Halliburton gaining pump technology in Baker Hughes deal

November 20, 2014 | Mergers, Acquisitions & JVs, Products, Services & Techniques

Houston, USA | – With its $34.6 billion purchase of Baker Hughes Inc., Halliburton Corporation will add a new technology that’s aimed at replacing the well-known nodding donkey pumps that have been a symbol of the oil business for a century.

The new system, unveiled by Baker Hughes in May, offers a way to retrieve the final drops of crude from aging oilfields, and should help fill a gap in Halliburton’s offerings.

The $14.8 billion global market for boosting output in aging wells is expected to almost double by 2020, delivering growing profits as plunging crude prices force some producers to cut drilling budgets. Halliburton is now No. 11 in the market. The new device, ready for use early next year, is part of a Baker Hughes product portfolio that’s expected to help boost the combined company to the No. 2 spot.

The new system will “retire one of the symbols of our industry,” said Mario Ruscev, Baker Hughes’s chief technology officer, at a company presentation in May. “It’s unlike anything the artificial-lift industry has ever seen.”

As oilfields mature, they lose the pressure that forces crude to the surface. Nodding donkeys, the 15-foot (4.6-meter) tall pumps installed atop wells, are the best-known type of artificial lift for bringing it up.

The market for artificial lift systems is expected to almost double to $26 billion globally in the next five years, from an estimated $14.8 billion this year, said Richard Spears, vice president at the Tulsa, Oklahoma-based research company Spears & Associates Inc.

Increasing Share

Schlumberger Ltd., the world’s biggest provider of oilfield services, is No. 2 in the artificial lift market with a 16 percent market share. Halliburton will vault into a tie for the second spot with a 16 percent share after acquiring Baker Hughes. Weatherford International Plc is No. 1, with 19 percent, according to Spears.

Halliburton Chief Executive Officer David Lesar discussed his company’s limited artificial lift offerings in the weeks leading up to the deal. “It would be a great product addition to the portfolio,” he told Bloomberg News on Oct. 22. “We see it as a natural extension” of our business.

Most of Baker Hughes’s artificial lift business now comes from another technology, electronic submersible pumps that are installed at the bottom of wells and push oil up. That will round out Halliburton’s offerings at a time when customers expect servicers to offer a complete package, from evaluating oilfields’ potential, to drilling and fracking wells, and installing pumps to keep them flowing.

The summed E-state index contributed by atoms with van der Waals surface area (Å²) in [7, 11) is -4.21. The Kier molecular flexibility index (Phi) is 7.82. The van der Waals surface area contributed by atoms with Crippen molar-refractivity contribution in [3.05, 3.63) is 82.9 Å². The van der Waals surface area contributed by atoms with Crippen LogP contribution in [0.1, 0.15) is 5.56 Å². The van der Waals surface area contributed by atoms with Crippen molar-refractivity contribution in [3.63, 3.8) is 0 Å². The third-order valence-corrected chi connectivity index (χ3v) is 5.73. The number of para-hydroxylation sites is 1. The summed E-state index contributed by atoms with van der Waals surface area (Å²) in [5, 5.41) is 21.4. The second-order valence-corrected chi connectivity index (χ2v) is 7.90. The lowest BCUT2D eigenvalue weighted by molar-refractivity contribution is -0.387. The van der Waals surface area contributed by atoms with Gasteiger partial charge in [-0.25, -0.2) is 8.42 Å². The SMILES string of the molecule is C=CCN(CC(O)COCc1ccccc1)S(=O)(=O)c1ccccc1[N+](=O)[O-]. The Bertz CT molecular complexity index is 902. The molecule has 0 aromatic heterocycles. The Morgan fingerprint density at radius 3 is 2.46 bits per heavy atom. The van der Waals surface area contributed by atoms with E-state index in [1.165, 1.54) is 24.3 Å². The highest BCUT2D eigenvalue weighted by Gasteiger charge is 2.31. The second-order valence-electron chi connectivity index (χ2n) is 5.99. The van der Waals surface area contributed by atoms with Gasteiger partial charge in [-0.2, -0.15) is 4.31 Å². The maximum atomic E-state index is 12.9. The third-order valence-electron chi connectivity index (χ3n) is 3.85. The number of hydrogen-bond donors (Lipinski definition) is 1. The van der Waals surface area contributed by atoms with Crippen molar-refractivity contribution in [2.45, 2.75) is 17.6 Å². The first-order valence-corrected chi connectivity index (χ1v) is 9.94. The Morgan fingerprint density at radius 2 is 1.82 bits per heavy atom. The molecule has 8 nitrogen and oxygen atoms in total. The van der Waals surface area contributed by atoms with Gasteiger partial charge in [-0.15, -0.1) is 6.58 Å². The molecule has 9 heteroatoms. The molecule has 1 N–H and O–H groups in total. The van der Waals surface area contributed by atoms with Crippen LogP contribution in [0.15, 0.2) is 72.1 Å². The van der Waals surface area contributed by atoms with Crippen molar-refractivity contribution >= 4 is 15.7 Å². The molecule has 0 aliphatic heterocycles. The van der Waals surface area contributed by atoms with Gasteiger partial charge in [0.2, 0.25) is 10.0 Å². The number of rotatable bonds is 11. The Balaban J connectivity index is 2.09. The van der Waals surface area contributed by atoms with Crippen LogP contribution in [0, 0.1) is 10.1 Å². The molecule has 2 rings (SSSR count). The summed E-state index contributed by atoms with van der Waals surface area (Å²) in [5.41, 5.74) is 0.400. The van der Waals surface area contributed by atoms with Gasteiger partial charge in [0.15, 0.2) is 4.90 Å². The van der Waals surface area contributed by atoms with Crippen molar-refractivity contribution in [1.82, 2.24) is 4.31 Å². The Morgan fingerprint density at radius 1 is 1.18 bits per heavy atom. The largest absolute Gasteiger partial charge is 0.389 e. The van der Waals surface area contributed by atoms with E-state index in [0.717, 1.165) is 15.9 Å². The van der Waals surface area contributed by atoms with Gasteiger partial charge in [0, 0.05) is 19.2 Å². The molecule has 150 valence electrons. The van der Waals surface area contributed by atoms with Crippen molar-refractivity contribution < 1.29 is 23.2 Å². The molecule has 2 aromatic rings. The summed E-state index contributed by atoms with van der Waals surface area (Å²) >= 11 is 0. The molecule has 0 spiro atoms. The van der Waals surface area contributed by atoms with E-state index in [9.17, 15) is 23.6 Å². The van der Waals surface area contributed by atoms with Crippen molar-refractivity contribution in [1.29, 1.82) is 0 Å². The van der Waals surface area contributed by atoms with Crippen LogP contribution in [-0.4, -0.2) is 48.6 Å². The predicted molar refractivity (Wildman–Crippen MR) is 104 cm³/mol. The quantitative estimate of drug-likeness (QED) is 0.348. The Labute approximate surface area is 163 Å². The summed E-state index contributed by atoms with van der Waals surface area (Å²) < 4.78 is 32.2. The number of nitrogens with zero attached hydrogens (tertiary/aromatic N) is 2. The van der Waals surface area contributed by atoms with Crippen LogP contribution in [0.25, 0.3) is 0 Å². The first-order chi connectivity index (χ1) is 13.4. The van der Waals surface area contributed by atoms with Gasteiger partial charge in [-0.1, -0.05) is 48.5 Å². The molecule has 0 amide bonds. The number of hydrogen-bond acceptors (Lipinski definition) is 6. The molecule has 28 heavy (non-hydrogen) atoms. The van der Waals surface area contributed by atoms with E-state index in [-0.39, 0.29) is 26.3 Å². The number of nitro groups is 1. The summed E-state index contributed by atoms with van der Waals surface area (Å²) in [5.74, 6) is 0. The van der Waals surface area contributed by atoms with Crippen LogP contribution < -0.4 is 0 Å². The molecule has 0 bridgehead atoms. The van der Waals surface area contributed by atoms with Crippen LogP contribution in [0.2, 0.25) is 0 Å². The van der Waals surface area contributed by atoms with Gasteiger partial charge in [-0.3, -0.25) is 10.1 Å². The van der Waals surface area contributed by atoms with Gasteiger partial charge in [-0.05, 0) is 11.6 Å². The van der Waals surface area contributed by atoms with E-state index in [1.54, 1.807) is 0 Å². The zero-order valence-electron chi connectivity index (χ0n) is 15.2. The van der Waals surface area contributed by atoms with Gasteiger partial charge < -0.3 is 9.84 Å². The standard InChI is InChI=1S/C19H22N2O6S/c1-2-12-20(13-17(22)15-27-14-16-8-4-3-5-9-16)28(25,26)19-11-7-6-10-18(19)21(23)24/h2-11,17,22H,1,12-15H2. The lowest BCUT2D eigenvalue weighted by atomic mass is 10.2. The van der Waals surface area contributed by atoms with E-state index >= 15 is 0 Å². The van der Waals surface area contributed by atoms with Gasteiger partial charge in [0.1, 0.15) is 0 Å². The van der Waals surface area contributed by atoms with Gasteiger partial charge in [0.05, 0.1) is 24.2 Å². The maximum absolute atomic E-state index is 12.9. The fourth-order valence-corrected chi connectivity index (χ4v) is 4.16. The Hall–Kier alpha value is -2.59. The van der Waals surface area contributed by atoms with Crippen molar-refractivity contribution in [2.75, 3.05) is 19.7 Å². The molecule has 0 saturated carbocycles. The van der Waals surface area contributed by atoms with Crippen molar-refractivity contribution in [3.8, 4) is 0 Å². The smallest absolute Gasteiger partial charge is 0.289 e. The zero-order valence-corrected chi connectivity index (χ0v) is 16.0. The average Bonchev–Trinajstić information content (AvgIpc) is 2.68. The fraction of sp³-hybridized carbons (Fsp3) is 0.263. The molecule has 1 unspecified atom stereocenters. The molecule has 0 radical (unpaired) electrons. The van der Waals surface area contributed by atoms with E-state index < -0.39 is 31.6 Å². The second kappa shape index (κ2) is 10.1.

Low-Flow Wells

“Schlumberger is the only company that can deliver everything everywhere,” Spears said. “Halliburton has to marry with Baker Hughes in order to be everywhere with everything.”

Baker Hughes has installed more than 4,000 of its FlexPump submersible pumps in the past 18 months, delivering more than 600,000 barrels a day, Luke Lemoine, an analyst at Capital One Southcoast in New Orleans, wrote in a research note last week.

The nodding donkey pumps are best for low-flow wells that produce less than about 6,000 barrels a day.

Electronic submersible pumps are better for wells that have much higher output, as much as about 40,000 barrels a day. They’re as wide as the wells and can be as long as 40 feet. Because they must be completely submerged in crude for the systems to function, they aren’t used in low-flow environments.

LEAP Systems

Ruscev said the LEAP systems, linear electromagnetically actuated pumps, will be effective with wells producing as little as a single barrel a day. That makes them a potential replacement for the nodding donkey. It’s also the sweet spot for the U.S. shale oil industry, where wells typically slow down quickly.

The technology will let operators use a single artificial lift system for the life of the well, Melanie Kania, a Baker Hughes spokeswoman, said in an e-mail.

With crude prices at a four-year low, oil companies are cutting back on drilling. Compared to the millions of dollars needed to drill a new well, adding artificial lift technology is a cheaper alternative to maintain production from older wells.

“You can still get pretty good bang for your buck by reinvigorating the well with artificial lift,” Andrew Cosgrove, an analyst at Bloomberg Intelligence, said in a phone interview.

Linking two of the world’s three largest oilfield service providers, both based in Houston, will make Halliburton a little more than half the size of Schlumberger. The combined company will dominate the $25 billion U.S. onshore market for hydraulic fracturing, which blasts water, sand and chemicals underground to free trapped hydrocarbons. Halliburton and Baker Hughes’s combined 39 percent market share will be more than double Schlumberger’s share.

Demand for artificial lift systems is surging, according to Weatherford, the top supplier. Because of a “very, very, very strong backlog,” next year should be “extremely strong” for artificial lift, the Geneva-based company’s Chief Executive Officer Bernard Duroc-Danner told analysts and investors last month on an conference call.